The Forest in Fall: Tree Identification and Leaf Color

Published on the Black Rock Forest website on September 26, 2018

Betsy Ladyzhets, a senior at Barnard College and undergraduate researcher at Black Rock Forest, walks through the basics of differentiating between common tree species in the forest.  This article is adapted from a post on her research blog of the same title, posted on June 12, 2018.

 Take a walk through Black Rock Forest, and notice the life all around you.  Listen for bird song in the canopies or watch for little orange salamanders on the trails.  Count clambering squirrels racing up the trees or keep your eyes peeled for deer in the underbrush.  Or, if would prefer a study subject that isn’t actively trying to run away, you can look at the trees.

But at which trees are you looking?  This is a question more easily asked than answered.  Of the 450-odd tree species commonly found in North America’s forests, 65 have been documented at Black Rock Forest, and researchers are finding more every year as species from southern areas move north with the warming climate.  Still, identifying your friends along the trails is possible with a field guide (I recommend A Peterson Field Guide to Eastern Trees), attention to detail, and a persevering spirit.

I am far from an expert in tree identification myself, but I have had a lot of practice, as my research this past summer required me to collect leaves from over twenty different species.  And I have had a lot of practice directing others to help me find the right trees, whether those others were forest staff members helping me with sample collection or friends forced to listen to my babbling about leaf shape.

Here are the primary markers I use for determining the identity of a tree or shrub.


Before you begin examining the details of a tree, it is useful to consider where the tree lives.  A tree, like any living thing, occupies a specific niche.  “Niche” is a term used by ecologists to describe a set of environmental conditions specific to one particular species, which give it a unique place in its larger ecosystem.  This set of conditions includes what a species eats, when it reproduces, and where it lives.  That last category is useful in identifying trees, as you can use information about which species live in which areas of the forest to figure out at what you might be looking.

For example: bear oak, or Quercus ilicifolia, a shrub species in the oak family, is only found in high elevation areas, such as the peak of Black Rock Mountain.  Thus, even if you see a plant with similar leaves, if it’s not growing on a high point in rocky soil, you should not expect it to be bear oak – it’s more likely a different type of shrub.  Meanwhile, eastern cottonwood, or Populus deltoides, is an invasive species that currently only grows just outside Black Rock Forest, along the highway where the native forest has been cut away.  Thus, even if you see a plant with similar bell-shaped, spiky-edged leaves, if it’s not growing on the side of a large road, you should not expect it to be eastern cottonwood.  Descriptions of these locational habits can be found in most field guides and encyclopedia sites, along with descriptions of physical characteristics.

Leaf shape:

Okay.  So, you’re in a particular spot in the forest, and you have an idea of which trees live there.  How do you begin to differentiate one tree from the next?  Here, leaf shape is my go-to identifier.  The leaves of many species at Black Rock Forest have characteristic forms: they’re rounded or pointed, simple or compound, smooth-edged or jagged.  This identifier is most useful for established species that you would come across often, such as those in the oak and maple families.  Trees in both of these families have leaf shapes that appear similar from a distance, but are distinctive up close.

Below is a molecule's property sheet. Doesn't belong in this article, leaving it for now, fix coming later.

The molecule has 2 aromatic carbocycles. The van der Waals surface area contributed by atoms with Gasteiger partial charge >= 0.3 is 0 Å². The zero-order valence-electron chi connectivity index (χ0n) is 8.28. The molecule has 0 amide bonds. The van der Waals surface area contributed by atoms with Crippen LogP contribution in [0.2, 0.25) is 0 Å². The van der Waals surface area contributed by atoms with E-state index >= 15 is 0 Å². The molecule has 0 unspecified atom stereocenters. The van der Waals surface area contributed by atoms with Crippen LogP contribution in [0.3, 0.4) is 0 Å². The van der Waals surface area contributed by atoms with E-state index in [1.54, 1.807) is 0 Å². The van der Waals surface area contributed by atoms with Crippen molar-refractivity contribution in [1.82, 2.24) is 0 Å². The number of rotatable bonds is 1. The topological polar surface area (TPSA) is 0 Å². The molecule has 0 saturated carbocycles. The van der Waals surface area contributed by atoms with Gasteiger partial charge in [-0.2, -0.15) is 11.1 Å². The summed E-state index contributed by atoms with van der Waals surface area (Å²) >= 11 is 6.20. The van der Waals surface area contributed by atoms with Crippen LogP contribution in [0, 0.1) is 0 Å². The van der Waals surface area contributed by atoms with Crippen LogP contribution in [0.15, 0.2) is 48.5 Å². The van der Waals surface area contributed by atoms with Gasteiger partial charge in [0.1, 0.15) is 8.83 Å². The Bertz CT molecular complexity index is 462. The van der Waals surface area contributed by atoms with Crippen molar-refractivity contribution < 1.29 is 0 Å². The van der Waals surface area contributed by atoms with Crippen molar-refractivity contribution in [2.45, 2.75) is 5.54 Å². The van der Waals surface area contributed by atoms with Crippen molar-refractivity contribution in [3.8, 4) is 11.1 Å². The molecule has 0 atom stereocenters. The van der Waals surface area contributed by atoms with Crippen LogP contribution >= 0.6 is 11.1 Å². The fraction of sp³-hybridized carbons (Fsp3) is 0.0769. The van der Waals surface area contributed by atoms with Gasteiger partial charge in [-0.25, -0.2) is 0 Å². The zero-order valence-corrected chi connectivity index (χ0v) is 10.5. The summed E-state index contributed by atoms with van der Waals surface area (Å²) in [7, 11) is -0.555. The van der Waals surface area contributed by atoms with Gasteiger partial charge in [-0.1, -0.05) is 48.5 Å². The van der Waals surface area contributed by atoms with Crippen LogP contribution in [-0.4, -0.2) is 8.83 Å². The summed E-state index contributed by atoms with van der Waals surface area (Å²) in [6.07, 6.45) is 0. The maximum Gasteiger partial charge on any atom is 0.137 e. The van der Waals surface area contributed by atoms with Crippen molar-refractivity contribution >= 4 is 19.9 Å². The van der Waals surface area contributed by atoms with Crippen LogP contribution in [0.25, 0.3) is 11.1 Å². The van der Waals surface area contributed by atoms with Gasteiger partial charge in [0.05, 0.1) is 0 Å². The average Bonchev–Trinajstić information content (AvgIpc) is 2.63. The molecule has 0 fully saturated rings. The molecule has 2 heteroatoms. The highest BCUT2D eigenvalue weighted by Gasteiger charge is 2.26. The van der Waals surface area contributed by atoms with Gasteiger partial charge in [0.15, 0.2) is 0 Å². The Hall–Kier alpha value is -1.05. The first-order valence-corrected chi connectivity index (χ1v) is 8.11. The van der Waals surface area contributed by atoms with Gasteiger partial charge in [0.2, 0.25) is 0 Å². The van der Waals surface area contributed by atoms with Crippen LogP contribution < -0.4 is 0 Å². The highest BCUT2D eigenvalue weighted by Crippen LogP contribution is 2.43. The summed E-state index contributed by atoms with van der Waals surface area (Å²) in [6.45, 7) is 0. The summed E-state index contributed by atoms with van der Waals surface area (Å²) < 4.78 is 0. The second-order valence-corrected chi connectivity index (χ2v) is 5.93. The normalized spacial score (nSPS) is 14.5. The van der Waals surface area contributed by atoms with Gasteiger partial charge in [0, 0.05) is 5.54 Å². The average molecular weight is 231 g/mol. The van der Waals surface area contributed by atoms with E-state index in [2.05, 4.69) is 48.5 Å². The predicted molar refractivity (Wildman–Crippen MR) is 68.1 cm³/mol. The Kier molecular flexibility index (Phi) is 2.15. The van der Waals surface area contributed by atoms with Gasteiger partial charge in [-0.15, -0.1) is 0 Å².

Red maple (Acer rubrum) and sugar maple (Acer saccharum) provide a common example.  Although these two closely related trees have leaves similarly segmented into large, petal-like points, red maple has rounder, more jagged leaves while sugar maple has smoother, sharper leaves.  Forest historian John Brady swears that silver maple (Acer saccharinum), whose leaves have the sharp points of silver maple and the jagged edges of red maple, can also be found in the forest, but I have yet to successfully isolate it.

Red oak (Quercus rubrum), chestnut oak (Quercus montana), and black oak (Quercus velutina) also have similar leaf shapes.  But red oak has more divided leaves with individual points, while chestnut oak has leaves with rounded edges and black oak has fewer points and deeper divisions.  Black oak additionally stands out because of its darker colored bark – more on that identifier later.

Leaf color:

As September marches on towards October and the forest begins to cool off, you will see a difference in leaf color as well as leaf shape.  Deciduous trees, or trees with broad leaves rather than needles, take a break from producing their own energy during the winter, relying instead on stored-up sugars from the spring and summer.  They prepare for this hibernation in the fall by breaking down chlorophyll, a compound found in leaves that absorbs energy from sunlight in the first step of the food production process.  Chlorophyll is a strong green pigment which dominates leaf color in the warmer seasons.  But when this compound breaks down, room is made for the other pigments underneath – this causes the trees to change from bright, grassy green to the rich tapestry of reds, golds, and browns that you can see from any high point in the forest.